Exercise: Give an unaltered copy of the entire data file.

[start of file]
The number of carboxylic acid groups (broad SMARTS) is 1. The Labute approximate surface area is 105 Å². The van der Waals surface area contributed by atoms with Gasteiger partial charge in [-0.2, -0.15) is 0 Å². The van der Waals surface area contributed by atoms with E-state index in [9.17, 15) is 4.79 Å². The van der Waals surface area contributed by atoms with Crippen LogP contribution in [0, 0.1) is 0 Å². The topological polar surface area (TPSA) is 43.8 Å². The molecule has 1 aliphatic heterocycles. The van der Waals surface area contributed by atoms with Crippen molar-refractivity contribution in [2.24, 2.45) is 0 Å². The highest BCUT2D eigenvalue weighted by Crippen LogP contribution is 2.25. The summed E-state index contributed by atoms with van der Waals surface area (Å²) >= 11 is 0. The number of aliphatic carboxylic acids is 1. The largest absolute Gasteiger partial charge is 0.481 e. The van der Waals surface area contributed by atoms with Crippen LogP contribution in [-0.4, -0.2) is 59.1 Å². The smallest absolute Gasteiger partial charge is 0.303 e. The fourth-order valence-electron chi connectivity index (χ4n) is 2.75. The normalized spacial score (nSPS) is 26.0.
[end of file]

The number of carboxylic acid groups (broad SMARTS) is 1. The Labute approximate surface area is 105 Å². The van der Waals surface area contributed by atoms with Gasteiger partial charge in [-0.2, -0.15) is 0 Å². The van der Waals surface area contributed by atoms with E-state index in [9.17, 15) is 4.79 Å². The van der Waals surface area contributed by atoms with Crippen LogP contribution in [0, 0.1) is 0 Å². The topological polar surface area (TPSA) is 43.8 Å². The molecule has 1 aliphatic heterocycles. The van der Waals surface area contributed by atoms with Crippen molar-refractivity contribution in [2.24, 2.45) is 0 Å². The highest BCUT2D eigenvalue weighted by Crippen LogP contribution is 2.25. The summed E-state index contributed by atoms with van der Waals surface area (Å²) >= 11 is 0. The number of aliphatic carboxylic acids is 1. The largest absolute Gasteiger partial charge is 0.481 e. The van der Waals surface area contributed by atoms with Crippen LogP contribution in [-0.4, -0.2) is 59.1 Å². The smallest absolute Gasteiger partial charge is 0.303 e. The fourth-order valence-electron chi connectivity index (χ4n) is 2.75. The normalized spacial score (nSPS) is 26.0.